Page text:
The first £325,000 value of your estate is called the ‘nil Rate Band’ because although it is taxable to Inheritance Tax (IHT), it is taxed at 0% (tax year 2015/16).
Currently, IHT is payable on death at this rate on the value of your net assets over £325,000 (tax year 2015/16).
The number of years you must survive if you give away large amounts of money or valuable assets while you are alive, otherwise HMRC will tax you for IHT as if you still owned them when you die (tax year 2015/16).
Everyone has an ‘Annual Exemption’ for IHT of this amount every tax year (tax year 2015/16).
If your children get married, you can give them or their new spouse a lump sum up to this value completely free of IHT (tax year 2015/16).
When a married couple or registered civil partnership estate exceeds this amount, IHT will usually only be paid on the excess, provided the necessary claims are made to HMRC within the appropriate time limits (tax year 2015/16).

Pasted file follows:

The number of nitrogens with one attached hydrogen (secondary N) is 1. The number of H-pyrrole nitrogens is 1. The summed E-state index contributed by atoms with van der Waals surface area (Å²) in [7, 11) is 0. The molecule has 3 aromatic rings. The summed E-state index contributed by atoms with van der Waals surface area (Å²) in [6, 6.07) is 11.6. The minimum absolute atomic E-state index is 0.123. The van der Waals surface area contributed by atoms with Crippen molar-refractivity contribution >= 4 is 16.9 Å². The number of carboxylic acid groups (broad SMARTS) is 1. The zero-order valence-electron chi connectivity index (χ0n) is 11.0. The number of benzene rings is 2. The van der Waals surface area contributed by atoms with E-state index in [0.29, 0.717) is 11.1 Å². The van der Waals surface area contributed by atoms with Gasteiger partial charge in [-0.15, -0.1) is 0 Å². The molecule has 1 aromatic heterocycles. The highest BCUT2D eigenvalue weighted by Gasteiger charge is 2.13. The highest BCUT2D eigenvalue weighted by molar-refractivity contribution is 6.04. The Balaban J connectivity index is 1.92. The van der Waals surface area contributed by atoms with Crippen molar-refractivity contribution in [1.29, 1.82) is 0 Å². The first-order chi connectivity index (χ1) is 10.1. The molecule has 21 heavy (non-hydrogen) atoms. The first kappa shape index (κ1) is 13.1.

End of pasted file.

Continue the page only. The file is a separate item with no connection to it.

If your grandchildren get married, you can give them or their new spouse a lump sum up to this value completely free of IHT (tax year 2015/16).
TIME TO REVIEW YOUR ESTATE PLANNING
If you would like to review your estate planning requirements, please contact us – we look forward to hearing from you.
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Information is based on our current understanding of taxation legislation and regulations. Any levels and bases of, and reliefs from, taxation are subject to change.Tax treatment is based on individual
circumstances and may be subject to change in the future. Although endeavours have been made to provide accurate and timely information, Lloyd & Co cannot guarantee that such information is accurate as of the date it is received or that it will continue to be accurate in the future. No individual or company should act upon such information without receiving appropriate professional advice after a thorough review of their particular situation.We cannot accept responsibility for any loss as a result of acts or omissions.